It’s the most dreadful moment of registering for classes for most students: knowing that, no matter what, you have to get those core humanities classes out of the way at one point or another.

However, that could soon possibly change.

Over the last couple semesters, there has been extensive talk of changing the requirements for the core curriculum across the board. With the introduction of the Silver and Blue Plans, which outline two different routes for the changes that will take place in required classes, the hottest topic of conversation across campus seems to be the core humanities requirements.

Along with dropping the number of credits to graduate from 128 down to 120, there is the possibility that core humanities 201 will be dropped as a requirement all together.

Everyone has an opinion on this, from students to teachers alike. Some professors believe that it will leave students unprepared for the subsequent courses to follow, not having knowledge of periods prior to the 13th century.

This sounds exciting to many students, because whether you want to admit it or not, we’ve all moaned and groaned about having to take these classes at one point or another.

The largest section of the student population that seems to complain are STEM students, mainly because they feel that it doesn’t apply to them and that their style and manner of thought is not conducive to that which is necessary for the time-consuming and lengthy papers in core humanities.

It’s true that all students learn differently; however, this should be reason as to why the classes should stay. The point of an undergraduate degree is more than just your specialization — it’s to become a well-rounded individual, who can think on varying levels and comment on many different subjects. No one sees intense debate about required math and science classes from the liberal arts kids.

And even students whose majors lie in the liberal arts aren’t exactly the biggest fans of the classes themselves. There are plenty of things that liberal arts students learn in other classrooms that are also lectured about in a CH class, and for that reason many students feel it is a waste of time.

There are solid arguments for all of these things. But the case for core humanities is equally valid. Learning about the humanities will make you a more diverse individual as well as teach you some very valuable skills, such as writing an effective paper in which you can clearly state your purpose and point in a concise way.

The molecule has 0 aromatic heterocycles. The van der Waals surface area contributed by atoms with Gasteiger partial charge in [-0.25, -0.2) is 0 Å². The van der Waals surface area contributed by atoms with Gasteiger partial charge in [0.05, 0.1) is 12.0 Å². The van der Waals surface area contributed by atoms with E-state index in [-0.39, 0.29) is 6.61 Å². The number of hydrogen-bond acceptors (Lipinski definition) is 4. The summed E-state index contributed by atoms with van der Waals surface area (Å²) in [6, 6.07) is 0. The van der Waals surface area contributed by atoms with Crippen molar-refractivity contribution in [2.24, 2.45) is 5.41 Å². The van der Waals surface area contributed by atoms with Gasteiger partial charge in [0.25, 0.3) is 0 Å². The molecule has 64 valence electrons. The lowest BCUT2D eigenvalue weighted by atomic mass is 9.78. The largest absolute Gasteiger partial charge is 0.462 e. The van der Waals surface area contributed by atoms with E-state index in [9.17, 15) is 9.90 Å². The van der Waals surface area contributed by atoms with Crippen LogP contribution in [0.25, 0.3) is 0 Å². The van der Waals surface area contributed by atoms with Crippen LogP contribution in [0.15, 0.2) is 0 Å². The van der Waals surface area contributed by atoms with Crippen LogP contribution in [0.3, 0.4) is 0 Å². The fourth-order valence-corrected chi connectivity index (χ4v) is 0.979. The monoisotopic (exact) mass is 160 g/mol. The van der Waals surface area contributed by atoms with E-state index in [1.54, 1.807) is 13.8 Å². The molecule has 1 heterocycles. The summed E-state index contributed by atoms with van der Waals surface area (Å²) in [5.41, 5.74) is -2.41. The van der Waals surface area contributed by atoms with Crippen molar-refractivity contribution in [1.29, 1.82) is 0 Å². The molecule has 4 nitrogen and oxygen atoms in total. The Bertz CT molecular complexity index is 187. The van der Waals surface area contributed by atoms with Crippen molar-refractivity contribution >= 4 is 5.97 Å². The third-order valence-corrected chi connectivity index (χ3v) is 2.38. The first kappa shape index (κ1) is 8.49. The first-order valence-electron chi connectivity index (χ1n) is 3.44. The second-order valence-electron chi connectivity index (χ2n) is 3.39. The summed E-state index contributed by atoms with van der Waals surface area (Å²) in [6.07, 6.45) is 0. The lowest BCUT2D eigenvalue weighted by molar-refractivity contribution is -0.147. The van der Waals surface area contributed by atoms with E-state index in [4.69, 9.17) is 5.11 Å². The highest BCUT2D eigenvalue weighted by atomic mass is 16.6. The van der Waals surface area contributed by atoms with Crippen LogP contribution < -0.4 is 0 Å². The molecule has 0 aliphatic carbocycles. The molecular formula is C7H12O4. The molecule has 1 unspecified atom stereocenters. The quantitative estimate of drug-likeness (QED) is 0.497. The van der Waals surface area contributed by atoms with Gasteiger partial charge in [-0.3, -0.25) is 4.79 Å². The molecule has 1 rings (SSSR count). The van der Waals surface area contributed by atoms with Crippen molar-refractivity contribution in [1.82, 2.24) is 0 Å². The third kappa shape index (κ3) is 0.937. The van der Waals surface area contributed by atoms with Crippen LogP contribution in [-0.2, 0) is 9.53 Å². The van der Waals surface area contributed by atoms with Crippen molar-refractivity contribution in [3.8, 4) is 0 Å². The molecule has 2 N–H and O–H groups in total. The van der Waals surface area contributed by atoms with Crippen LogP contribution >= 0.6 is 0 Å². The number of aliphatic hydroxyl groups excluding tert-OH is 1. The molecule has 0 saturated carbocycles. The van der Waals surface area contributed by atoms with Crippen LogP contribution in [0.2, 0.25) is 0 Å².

It will also widen the realm of thought on politics, literature, science and more. These are topics often talked about at social gatherings and in work places — even if you’re an engineer, these topics will come to surface, and CH prepares you to engage in an eloquent manner.

However, there are some flaws in the system. Core humanities is obviously not a specialization of any professor, and the most common people who get pulled into teaching these classes are generally English or history professors. It’s not to say that they can’t do it well, because there are some enigmatic professors on this campus, but they tend to center their core humanities classes around their own specializations, which can be distracting and annoying for everyone involved.

The classes also bring about a heap of work. We all go into college at least having some knowledge that we will face the next four to six years with a seemingly endless pile of work to do, but when every class believes that you must, and will, spend 10 hours a week outside of class on your work? Completely unrealistic. Not a single one of us do. And those who have their nose to the grindstone enough to pull that off probably don’t work or don’t sleep. Maybe both.

It would be inaccurate to say that the core humanities problems don’t need to be fixed. However, the problem should not be solved by dropping any or all of the classes, but by restructuring them in a way that is conducive to both student and professor.

The Nevada Sagebrush editorial staff can be reached at